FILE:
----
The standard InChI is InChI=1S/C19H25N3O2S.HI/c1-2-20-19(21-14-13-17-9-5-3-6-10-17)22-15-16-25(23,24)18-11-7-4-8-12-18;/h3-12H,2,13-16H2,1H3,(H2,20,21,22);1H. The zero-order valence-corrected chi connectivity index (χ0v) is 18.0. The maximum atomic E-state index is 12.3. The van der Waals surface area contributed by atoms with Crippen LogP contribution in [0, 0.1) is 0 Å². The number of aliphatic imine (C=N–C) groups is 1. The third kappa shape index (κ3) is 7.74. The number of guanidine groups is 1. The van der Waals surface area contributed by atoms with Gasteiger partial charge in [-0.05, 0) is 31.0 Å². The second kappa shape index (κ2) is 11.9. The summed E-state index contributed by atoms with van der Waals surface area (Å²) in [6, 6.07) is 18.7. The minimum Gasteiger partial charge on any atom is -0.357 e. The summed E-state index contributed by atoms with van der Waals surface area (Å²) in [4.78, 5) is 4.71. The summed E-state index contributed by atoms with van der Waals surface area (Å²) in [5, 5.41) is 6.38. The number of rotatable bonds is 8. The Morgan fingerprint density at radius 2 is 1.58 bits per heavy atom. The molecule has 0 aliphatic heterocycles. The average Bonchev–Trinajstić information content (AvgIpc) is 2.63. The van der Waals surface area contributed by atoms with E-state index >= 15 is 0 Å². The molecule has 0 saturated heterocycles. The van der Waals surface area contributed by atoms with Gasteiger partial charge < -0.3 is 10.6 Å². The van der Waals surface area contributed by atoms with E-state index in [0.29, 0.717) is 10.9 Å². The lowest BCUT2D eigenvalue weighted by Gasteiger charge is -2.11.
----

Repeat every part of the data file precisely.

The standard InChI is InChI=1S/C19H25N3O2S.HI/c1-2-20-19(21-14-13-17-9-5-3-6-10-17)22-15-16-25(23,24)18-11-7-4-8-12-18;/h3-12H,2,13-16H2,1H3,(H2,20,21,22);1H. The zero-order valence-corrected chi connectivity index (χ0v) is 18.0. The maximum atomic E-state index is 12.3. The van der Waals surface area contributed by atoms with Crippen LogP contribution in [0, 0.1) is 0 Å². The number of aliphatic imine (C=N–C) groups is 1. The third kappa shape index (κ3) is 7.74. The number of guanidine groups is 1. The van der Waals surface area contributed by atoms with Gasteiger partial charge in [-0.05, 0) is 31.0 Å². The second kappa shape index (κ2) is 11.9. The summed E-state index contributed by atoms with van der Waals surface area (Å²) in [6, 6.07) is 18.7. The minimum Gasteiger partial charge on any atom is -0.357 e. The summed E-state index contributed by atoms with van der Waals surface area (Å²) in [4.78, 5) is 4.71. The summed E-state index contributed by atoms with van der Waals surface area (Å²) in [5, 5.41) is 6.38. The number of rotatable bonds is 8. The Morgan fingerprint density at radius 2 is 1.58 bits per heavy atom. The molecule has 0 aliphatic heterocycles. The average Bonchev–Trinajstić information content (AvgIpc) is 2.63. The van der Waals surface area contributed by atoms with E-state index >= 15 is 0 Å². The molecule has 0 saturated heterocycles. The van der Waals surface area contributed by atoms with Gasteiger partial charge < -0.3 is 10.6 Å². The van der Waals surface area contributed by atoms with E-state index in [0.29, 0.717) is 10.9 Å². The lowest BCUT2D eigenvalue weighted by Gasteiger charge is -2.11.